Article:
Yeah, give me a few thousands IPs and we can start a new business tomorrow gaming that idea with automated tools designed to randomly hit sites and supposedly make "random" clicks on customer sites to bump their PR.

elsewhen




msg:736493
 10:34 pm on May 5, 2005 (gmt 0)

Yeah, give me a few thousands IPs and we can start a new business tomorrow gaming that idea with automated tools designed to randomly hit sites and supposedly make "random" clicks on customer sites to bump their PR.

good point... but we probably wouldn't do this, because it is becomming increasingly difficult to reverse-engineer the algorithm. google is holding its hand very close to the chest as they are adding more and more off-page elements to the algorithm. some off-page elements that MIGHT be used:

  • CTR on the SERPs
  • CTR of links tracked via WA
  • sticky-ness of websites tracked via WA
  • manual site-checking using the people they recruited in online classefieds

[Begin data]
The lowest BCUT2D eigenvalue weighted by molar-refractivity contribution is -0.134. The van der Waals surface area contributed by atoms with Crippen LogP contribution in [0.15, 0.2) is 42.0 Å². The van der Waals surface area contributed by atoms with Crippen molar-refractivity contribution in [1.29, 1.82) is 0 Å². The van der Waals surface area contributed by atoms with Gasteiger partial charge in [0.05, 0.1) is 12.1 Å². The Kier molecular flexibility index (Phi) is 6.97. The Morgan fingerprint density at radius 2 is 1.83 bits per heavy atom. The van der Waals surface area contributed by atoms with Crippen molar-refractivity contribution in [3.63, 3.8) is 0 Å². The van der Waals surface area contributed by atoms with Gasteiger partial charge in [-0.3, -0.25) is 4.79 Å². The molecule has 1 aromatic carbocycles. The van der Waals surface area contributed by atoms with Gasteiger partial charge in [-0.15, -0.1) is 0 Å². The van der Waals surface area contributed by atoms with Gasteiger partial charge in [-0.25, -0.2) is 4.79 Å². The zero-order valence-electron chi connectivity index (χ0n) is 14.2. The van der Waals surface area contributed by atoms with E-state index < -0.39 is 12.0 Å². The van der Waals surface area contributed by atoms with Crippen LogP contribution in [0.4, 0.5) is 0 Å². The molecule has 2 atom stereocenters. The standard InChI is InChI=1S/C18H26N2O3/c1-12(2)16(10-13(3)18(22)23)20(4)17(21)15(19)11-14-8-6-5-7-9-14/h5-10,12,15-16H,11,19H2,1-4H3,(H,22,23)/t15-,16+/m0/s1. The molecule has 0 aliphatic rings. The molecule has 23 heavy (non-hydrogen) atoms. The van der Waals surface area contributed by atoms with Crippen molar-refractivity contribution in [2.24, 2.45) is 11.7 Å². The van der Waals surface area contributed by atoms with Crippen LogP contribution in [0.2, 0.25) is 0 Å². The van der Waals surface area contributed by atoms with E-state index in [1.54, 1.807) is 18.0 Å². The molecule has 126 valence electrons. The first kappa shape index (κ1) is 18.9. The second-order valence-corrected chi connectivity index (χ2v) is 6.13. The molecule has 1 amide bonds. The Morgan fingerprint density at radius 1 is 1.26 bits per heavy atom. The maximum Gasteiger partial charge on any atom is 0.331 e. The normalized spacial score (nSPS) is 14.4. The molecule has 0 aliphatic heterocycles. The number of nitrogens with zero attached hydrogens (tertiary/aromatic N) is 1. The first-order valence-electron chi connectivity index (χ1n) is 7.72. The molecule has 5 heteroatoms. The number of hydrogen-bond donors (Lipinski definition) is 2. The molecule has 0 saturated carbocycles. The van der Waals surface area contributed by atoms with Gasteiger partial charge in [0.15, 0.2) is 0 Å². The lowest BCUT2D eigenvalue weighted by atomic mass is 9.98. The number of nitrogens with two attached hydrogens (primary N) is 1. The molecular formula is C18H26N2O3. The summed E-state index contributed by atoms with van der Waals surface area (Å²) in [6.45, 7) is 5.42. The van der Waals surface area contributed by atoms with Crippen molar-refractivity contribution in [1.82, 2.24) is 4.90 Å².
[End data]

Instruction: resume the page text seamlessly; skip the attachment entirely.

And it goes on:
Scarecrow




msg:736494
 10:41 pm on May 5, 2005 (gmt 0)

1. Cookies

Many sites, following login, assume that the cookie they plant will be offered by the browser on every page visited by that user subsequent to login. Does Google pass through your cookie properly? If so, they either do a scan of all your cookies with every page you surf, or they cache the cookies under an ID that is unique to you, so as not to confuse your cookied page with someone else's cache of the same page with a different cookie. Seems messy to me, and accident-prone.

2. POST forms

What about POST forms instead of GET forms? Does WA handle these properly?

3. Clicks you didn't make

What if Google clicks them for you? Examples are a) Click to add to shopping cart; b) Click here if you want us to send you news about our many special offers; c) Click here if you accept these legal terms; d) Click here if your browser or screen width is different; etc., etc. Is Google prescreening for forms and being very careful to let these through unmolested? What if these types of links are not in a form?